Date of Award

1995

Degree Type

Thesis

Degree Name

Doctor of Philosophy (PhD)

Department

Biochemistry

Supervisor

Professor G.E. Gerber

Abstract

Long chain fatty acids (LCFA's) are important metabolic substrates for mammalian cells. They are utilized as energy sources, through β-oxidation, and as substrates for the synthesis of lipids, including phospholipids and triglycerides, as well as lipids involved in cellular signalling. LCFAs, themselves can also participate in a variety of crucial cell signalling cascades. Adipocytes, through the storage of LCFAs as triglycerides and the mobilization of stored LCFAs are important regulators of energy balance in mammals. A variety of pathogenic conditions involve impaired storage or utilization of LCFAs.

The involvement of LCFAs in these events involves their initial interaction with, uptake by and trafficking within cells. These processes were studied in murine 3T3-L1 cells, which differentiate from preadipocytes to adipocytes. Upon differentiation, they acquired increased levels of LCFA uptake, which was saturable, exhibiting high affinities both for oleate, a natural LCFA, and for 11-m-diazirinophenoxy-[11-³H]undecanoate, a photoreactive LCFA. This established them as a convenient cellular model in which to study LCFA uptake and trafficking. Furthermore, it established the photoreactive LCFA as an analogue of LCFAs which could prove useful for the identification and characterization of cellular LCFA binding proteins which might be involved in LCFA uptake and trafficking.

It has been proposed that cellular uptake and trafficking of LCFAs is a multi-step process involving the delivery of LCFAs to the cell surface, their movement across the plasma membrane and their delivery to intracellular sites. The involvement of each step in LCFA uptake and trafficking in 3T3-L1 adipocytes were studied. Serum albumin, the major carrier of LCFA's in plasma had a saturable, stimulatory effect on oleate uptake by 3T3-L1 adipocytes. Serum albumin which had been photo-labeled with the photoreactive LCFA, bound to 3T3-L1 adipocytes saturably. This implicated the involvement of cellular receptors for serum albumin in the delivery of LCFAs to the cell surface.

The photoreactive LCFA was also used to identify a novel 22 kDa protein as the only high affinity LCFA receptor in the plasma membrane of 3T3-L1 cells. It was localized to the caveolae fraction of the plasma membrane and was identified immunologically as caveolin, a resident component of caveolae. Caveolin was resolved by 2-dimensional polyacrylamide gel electrophoresis into at least two forms, differing in their reaction towards an antibody recognizing a stretch of amino acids found in the predicted amino-terminal sequence of caveolin. Both forms, however had similar affinities toward the photoreactive LCFA (Kd's of 373 and 388 nM). Caveolae in the plasma membrane are believed to act as sites of transport of a variety of compounds; the localization of the only high affinity, plasma membrane LCFA receptor within caveolae suggested that they may also be sites of LCFA transport or signalling events.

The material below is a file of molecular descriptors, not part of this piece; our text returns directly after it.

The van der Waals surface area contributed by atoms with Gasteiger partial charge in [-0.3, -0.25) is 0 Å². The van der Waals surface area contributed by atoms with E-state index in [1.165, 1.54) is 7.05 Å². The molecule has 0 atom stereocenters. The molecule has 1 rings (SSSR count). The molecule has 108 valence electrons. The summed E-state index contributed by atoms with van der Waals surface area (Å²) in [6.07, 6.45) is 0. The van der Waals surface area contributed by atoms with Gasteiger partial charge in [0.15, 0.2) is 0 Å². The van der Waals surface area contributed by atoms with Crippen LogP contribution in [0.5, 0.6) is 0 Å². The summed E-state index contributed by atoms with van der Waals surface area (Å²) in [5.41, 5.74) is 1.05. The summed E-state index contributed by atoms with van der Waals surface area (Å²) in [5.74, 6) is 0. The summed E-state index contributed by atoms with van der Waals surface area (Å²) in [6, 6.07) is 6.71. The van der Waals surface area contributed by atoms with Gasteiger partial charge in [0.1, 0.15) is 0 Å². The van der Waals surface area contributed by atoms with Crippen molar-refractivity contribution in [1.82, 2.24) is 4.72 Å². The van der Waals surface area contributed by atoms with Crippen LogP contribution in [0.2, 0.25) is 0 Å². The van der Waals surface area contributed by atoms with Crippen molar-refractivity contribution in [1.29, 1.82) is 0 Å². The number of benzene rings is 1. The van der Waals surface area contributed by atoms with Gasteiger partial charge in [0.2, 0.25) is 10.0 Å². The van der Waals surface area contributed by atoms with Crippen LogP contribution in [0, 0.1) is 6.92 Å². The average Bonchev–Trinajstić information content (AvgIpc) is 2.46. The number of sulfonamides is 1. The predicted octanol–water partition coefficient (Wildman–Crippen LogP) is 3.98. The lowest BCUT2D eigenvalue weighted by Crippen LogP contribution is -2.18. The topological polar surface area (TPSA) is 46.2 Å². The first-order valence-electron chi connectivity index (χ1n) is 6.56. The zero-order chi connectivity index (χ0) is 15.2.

A 15 kDa, cytoplasmic protein was also labeled by the photoreactive LCFA. It was identified immunologically as the adipocyte lipid binding protein (ALBP), a member of the family of low molecular weight cytoplasmic fatty acid binding proteins. Its affinities for the photoreactive probe and natural LCFAs were determined by photoaffinity labeling and by ligand displacement, respectively. The labeling of ALBP by the photoreactive LCFA in intact 3T3-L1 adipocytes was dynamic. The time-dependence of its labeling revealed that the newly internalized photoreactive probe initially bound to and then became released by ALBP, consistent with a role for ALBP in the delivery of newly internalized LCFAs to sites of utilization within cells.

The labeling of ALBP by the photoreactive LCFA in intact cells was sensitive to inhibitors of different steps in LCFA uptake was also demonstrated. This confirmed that LCFA binding to ALBP occurred as an intermediate step in LCFA uptake. It also provided a means of discriminating between effects of various manipulations on early steps (upstream of LCFA binding to ALBP) and late steps (downstream of LCFA binding to ALBP) in LCFA uptake. Using this approach, the dependence of the movement of the photoreactive LCFA across the plasma membrane on ΔpH was demonstrated. This indicated that it traversed the membrane as the protonated species by diffusion across the lipid bilayer. Using this approach, α-iodopalmitate, an inhibitor of LCFA uptake originally thought to affect the movement of LCFAs across the plasma membrane, was shown to inhibit uptake by acting at a step downstream of LCFA binding to ALBP. This led to the identification of the specific target for delivery of LCFAs as the lipid droplet. This was the first in vivo demonstration of the delivery of LCFAs and of a specific target organelle for the delivery of newly internalized LCFAs by the ALBP in intact cells. It also led to the demonstration of the importance of long chain fatty acyl-CoA synthetase in LCFA uptake. This enzyme catalyzes the first step in LCFA metabolism, namely, the activation of LCFAs by conversion to their CoA thioester derivative. Its inhibition by α-iodopalmitate was shown to result in the inhibition of LCFA uptake, suggesting that the uptake process was driven by the conversion of LCFAs to their CoA thioester derivatives.

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